Instead of smoking cigarettes in the school bathroom like teenagers of the past did on many an occasion, the rise in teen vaping has led to an increase in the number of young people who take out their e-cigarettes and vape in the classroom. This, according to school officials across the United States, is a cause for concern for a number of reasons.
A report from the Associated Press took a look at the growing trend of teen vaping, which has since seen the smaller, slimmer, and trendier JUUL devices replace traditional “mods” as the vaping device of choice for young people. Because a JUUL is easier to carry around, it has become common for today’s high school students to vape in school bathrooms, or in many cases, actually use the device in the classroom, without having to step out.
“We’ve seen significant increases across the student body,” said Marshfield High School (Massachusetts) principal Robert Keuther.
“This is not something specific to one group of kids. It’s across all of my grades, nine to 12. It’s all students.”
Unlike cigarettes, which leave a strong odor that doesn’t go away easily, vaping devices don’t leave much of a trace. In most cases, vaping only leaves behind a sweet smell lingering in the air for a few seconds, which makes it easy for teen vapers to escape the watch of hall monitors, teachers, or other school officials. As the Associated Press noted, it isn’t unusual either for students to vape into their shirts so that they don’t get caught.
With the rising popularity of the JUUL, school officials, parents, lawmakers, and health authorities alike have sounded the alarm at what they feel is a disturbing and potentially unhealthy practice among America’s youth. On Tuesday, the FDA warned retail stores across the country about selling e-cigarettes to underage buyers, and also requested that the company behind the JUUL submit marketing and design literature, in order for the agency’s officials to determine if the product is really meant to appeal to the youth.
Although the JUUL is supposedly designed for adults who want to quit smoking cigarettes, with its maker’s website similarly set up with an “age gate” to prevent customers under 18 from purchasing the device, critics have claimed that the JUUL encourages teen vaping, as its cartridges come in fruit and pastry-themed flavors that traditionally appeal to young vapers. Furthermore, it has also been alleged that minors can easily work around the age restrictions on the JUUL website, MedPage Today wrote earlier this month.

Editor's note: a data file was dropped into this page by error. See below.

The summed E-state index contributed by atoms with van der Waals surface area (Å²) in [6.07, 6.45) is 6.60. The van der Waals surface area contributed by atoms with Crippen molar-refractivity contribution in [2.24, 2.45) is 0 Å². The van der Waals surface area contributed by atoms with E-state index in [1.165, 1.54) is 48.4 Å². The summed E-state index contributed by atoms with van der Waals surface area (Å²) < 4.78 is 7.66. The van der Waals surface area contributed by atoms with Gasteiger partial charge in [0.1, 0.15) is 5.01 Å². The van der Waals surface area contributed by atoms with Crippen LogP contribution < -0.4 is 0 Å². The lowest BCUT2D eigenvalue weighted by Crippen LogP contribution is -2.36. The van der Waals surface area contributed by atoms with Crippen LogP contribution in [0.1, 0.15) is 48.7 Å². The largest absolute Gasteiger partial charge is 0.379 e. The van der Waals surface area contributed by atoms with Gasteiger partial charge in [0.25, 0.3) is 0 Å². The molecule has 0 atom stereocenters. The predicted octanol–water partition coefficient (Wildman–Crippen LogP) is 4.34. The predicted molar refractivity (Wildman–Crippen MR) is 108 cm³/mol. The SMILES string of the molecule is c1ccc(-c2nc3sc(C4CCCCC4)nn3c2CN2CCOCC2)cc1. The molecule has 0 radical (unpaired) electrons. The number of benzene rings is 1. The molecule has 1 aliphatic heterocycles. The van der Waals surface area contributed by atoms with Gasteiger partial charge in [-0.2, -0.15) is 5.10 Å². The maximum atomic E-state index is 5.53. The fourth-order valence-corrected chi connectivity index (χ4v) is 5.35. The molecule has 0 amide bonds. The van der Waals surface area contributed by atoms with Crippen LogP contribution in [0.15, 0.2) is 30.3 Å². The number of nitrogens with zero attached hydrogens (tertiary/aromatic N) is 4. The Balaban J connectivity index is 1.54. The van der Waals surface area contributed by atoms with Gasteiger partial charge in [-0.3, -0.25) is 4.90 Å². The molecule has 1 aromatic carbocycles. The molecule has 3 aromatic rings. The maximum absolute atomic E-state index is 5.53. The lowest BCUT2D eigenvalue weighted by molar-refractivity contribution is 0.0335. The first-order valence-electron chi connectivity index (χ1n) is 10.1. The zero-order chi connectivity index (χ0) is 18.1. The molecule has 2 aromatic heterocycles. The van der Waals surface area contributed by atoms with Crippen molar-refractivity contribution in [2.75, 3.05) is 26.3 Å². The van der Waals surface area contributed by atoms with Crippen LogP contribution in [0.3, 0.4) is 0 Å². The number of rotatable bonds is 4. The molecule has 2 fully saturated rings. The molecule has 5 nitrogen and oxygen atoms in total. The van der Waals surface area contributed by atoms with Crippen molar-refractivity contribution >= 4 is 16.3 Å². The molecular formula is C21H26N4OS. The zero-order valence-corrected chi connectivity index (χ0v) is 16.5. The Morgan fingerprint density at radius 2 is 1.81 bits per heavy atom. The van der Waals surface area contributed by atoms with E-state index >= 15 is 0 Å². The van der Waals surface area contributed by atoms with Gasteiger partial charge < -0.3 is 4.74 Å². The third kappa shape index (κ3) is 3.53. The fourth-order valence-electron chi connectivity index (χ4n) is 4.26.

“There’s a reason why it’s marketed that way,” said Keuther.
“We wish there was a way to curb that, because the industry is clearly targeting younger kids.”
According to MedPage Today, JUUL sales increased by over 600 percent in 2017, with the trendy, USB-compatible device now taking up over 50 percent of the market among brands sold in major retail stores.
It’s not only the FDA that has been launching reforms or policies to crack down on teen vaping. According to the Associated Press, Plainedge High School in New York became one of the first schools in the country to install bathroom sensors capable of recognizing vapor from e-cigarettes and sending alerts to school administrators. Other schools have tightened their policies on vaping, automatically suspending students who are caught using e-cigarettes. These include schools in the Chickamauga City district in Georgia, where students caught vaping can serve three-day suspensions if caught.
The latest Centers for Disease Control and Prevention statistics for suggest that the aforementioned reforms might be working, as teen vaping numbers were down for the first time since 2016. However, that hasn’t stopped U.S. school officials from using other tools to crack down on the practice, such as forums for parents and counseling for students caught vaping.